Patients who test negative for Lyme disease after a suspected tick bite could be suffering from a recently identified illness also spread by deer ticks, a team led by Massachusetts researchers reported Monday.
The paper describes two patients, one in Massachusetts and one in New Jersey, who were initially suspected of having another tick-borne disease but were instead found to have the new infection.
Published in the Annals of Internal Medicine, the findings underscore the increasing importance for doctors to think about more than Lyme, the region’s most common tick-borne disease, when they see a patient who was or could have been bitten by a tick. The authors said the cases also may give a hint about why some patients who test negative for Lyme become sick with similar symptoms.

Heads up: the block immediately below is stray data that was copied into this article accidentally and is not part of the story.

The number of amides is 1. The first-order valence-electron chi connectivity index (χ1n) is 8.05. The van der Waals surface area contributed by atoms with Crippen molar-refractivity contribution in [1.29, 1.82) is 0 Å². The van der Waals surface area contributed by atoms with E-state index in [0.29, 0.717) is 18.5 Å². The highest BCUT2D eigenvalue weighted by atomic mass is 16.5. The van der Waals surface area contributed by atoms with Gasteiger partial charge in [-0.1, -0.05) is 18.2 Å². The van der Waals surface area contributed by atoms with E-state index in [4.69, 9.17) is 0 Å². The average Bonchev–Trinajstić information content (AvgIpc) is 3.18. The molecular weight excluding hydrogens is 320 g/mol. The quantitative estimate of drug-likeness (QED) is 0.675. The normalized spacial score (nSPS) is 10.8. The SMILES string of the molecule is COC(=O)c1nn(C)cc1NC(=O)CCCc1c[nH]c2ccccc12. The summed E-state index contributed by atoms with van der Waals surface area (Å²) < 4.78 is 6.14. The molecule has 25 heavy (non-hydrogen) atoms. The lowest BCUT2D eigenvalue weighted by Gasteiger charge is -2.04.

The new infection, caused by the bacterium Borrelia miyamotoi, is the fifth human disease known to be spread by blood-sucking deer ticks, which transmit disease largely in the spring and summer.
“The big message is everyone who gets tested for Lyme disease should get [tested] for all five,” said Sam R. Telford III, a professor at Tufts Cummings School of Veterinary Medicine who studies tick-borne diseases and is one of the authors.
You have reached the limit of 5 free articles in a month
Stay informed with unlimited access to Boston’s trusted news source.
- High-quality journalism from the region’s largest newsroom
- Convenient access across all of your devices
- Today’s Headlines daily newsletter
- Subscriber-only access to exclusive offers, events, contests, eBooks, and more
- Less than 25¢ a week